While many of Trump’s supporters identify as strong conservatives, some of the policies he’s proposed — including increased spending on the border and higher taxes on the wealthy — have prompted accusations from rivals like former Fla. Gov. Jeb Bush that he isn’t a true conservative.
Miringoff said doesn’t expect those attacks to stick.
“This is the next step of the Tea Party — someone who can tap into the sentiment that people have about all the frustration and turn it into ‘We are going to make America great again,’ ” he said.
“This is not a policy paper.”
But even if Trump is rewriting the political playbook, can he go the distance?
Wednesday, August 26, 2015
STATEN ISLAND, N.Y. – It's what we've always wanted, isn't it? A totally unscripted White House race? No more predictable politics as usual?
If nothing else, Donald Trump has at least given us that.
He may not be the best person for the job, but Trump has saved us from the play-it-safe, poll-driven, stage-managed, social media-drenched tedium that passes for presidential politics. And in an era where White House campaign cycles have gotten longer and longer, and ever more vacuous, we can be thankful for that.
Even better: The political ruling elite can't stand it.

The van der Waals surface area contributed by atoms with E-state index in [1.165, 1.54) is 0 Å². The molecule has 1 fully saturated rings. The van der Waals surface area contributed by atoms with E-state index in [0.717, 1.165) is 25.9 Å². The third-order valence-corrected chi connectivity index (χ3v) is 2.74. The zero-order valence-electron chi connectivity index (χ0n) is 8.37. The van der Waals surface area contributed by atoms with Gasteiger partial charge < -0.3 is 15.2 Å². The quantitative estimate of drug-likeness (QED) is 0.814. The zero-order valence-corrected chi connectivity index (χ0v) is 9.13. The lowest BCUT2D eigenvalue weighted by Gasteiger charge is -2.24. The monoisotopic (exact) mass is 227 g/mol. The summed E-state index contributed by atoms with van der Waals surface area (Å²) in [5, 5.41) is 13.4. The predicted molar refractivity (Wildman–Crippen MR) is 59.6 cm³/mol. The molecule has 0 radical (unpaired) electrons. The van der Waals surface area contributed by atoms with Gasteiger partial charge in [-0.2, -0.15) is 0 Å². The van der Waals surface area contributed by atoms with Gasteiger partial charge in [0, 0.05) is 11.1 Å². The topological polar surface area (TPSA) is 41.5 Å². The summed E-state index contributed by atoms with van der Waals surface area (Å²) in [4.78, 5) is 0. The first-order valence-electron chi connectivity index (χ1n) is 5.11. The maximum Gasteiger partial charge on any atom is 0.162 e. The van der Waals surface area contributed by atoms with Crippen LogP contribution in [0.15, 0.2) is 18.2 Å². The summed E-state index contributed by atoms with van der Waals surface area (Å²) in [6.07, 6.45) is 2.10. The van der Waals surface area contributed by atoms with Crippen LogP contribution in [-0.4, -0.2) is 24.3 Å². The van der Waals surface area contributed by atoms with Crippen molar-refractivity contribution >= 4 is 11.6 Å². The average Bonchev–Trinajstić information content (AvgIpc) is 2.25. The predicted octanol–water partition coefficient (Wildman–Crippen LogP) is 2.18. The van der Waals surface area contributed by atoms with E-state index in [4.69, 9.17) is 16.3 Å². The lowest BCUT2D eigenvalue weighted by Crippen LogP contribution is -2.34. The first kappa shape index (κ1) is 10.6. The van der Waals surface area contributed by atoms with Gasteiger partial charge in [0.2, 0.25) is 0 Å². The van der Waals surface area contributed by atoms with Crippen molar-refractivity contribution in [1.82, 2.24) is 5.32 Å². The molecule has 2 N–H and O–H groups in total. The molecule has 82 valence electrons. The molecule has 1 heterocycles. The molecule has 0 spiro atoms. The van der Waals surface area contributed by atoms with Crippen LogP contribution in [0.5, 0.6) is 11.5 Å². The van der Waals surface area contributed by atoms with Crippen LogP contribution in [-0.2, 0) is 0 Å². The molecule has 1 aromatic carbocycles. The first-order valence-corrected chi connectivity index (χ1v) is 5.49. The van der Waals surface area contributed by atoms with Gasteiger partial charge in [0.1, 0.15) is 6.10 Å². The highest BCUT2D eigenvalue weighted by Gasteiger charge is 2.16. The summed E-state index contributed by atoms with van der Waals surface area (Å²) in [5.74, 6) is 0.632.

Trump, of course, was supposed to have been long gone by now. If you listened to the pundits, the Trump for President effort wasn't supposed to have gotten off the ground at all. Trump was a buffoon, a cartoon. A blowhard. A TV huckster. A soulless 1-percenter.
And that hair.
He wasn't even qualified to get in the ring.
But Trump not only ran, he became the favorite on the GOP side, and is gaining on Hillary in head-to-head polls. He has owned this presidential summer.
Along the way, he's had more lives than Rasputin.
Trump was supposed to be dead when he snarled about illegal Mexican immigrant rapists and thieves. But his poll numbers continued to rise.
He was supposed to be toast when he bashed Vietnam War hero John McCain. Nope. Trump went right on surging.
It was going to be a Waterloo when Trump took part in the first GOP presidential debate on Fox News. He would surely fold in the company of all those experienced pols and debaters.
But Trump was the star that night, the reason why many people tuned in. His ongoing battle with Fox host Megyn Kelly has done him no harm. And why should it? It's just one rich, well-coiffed TV celebrity going up against another.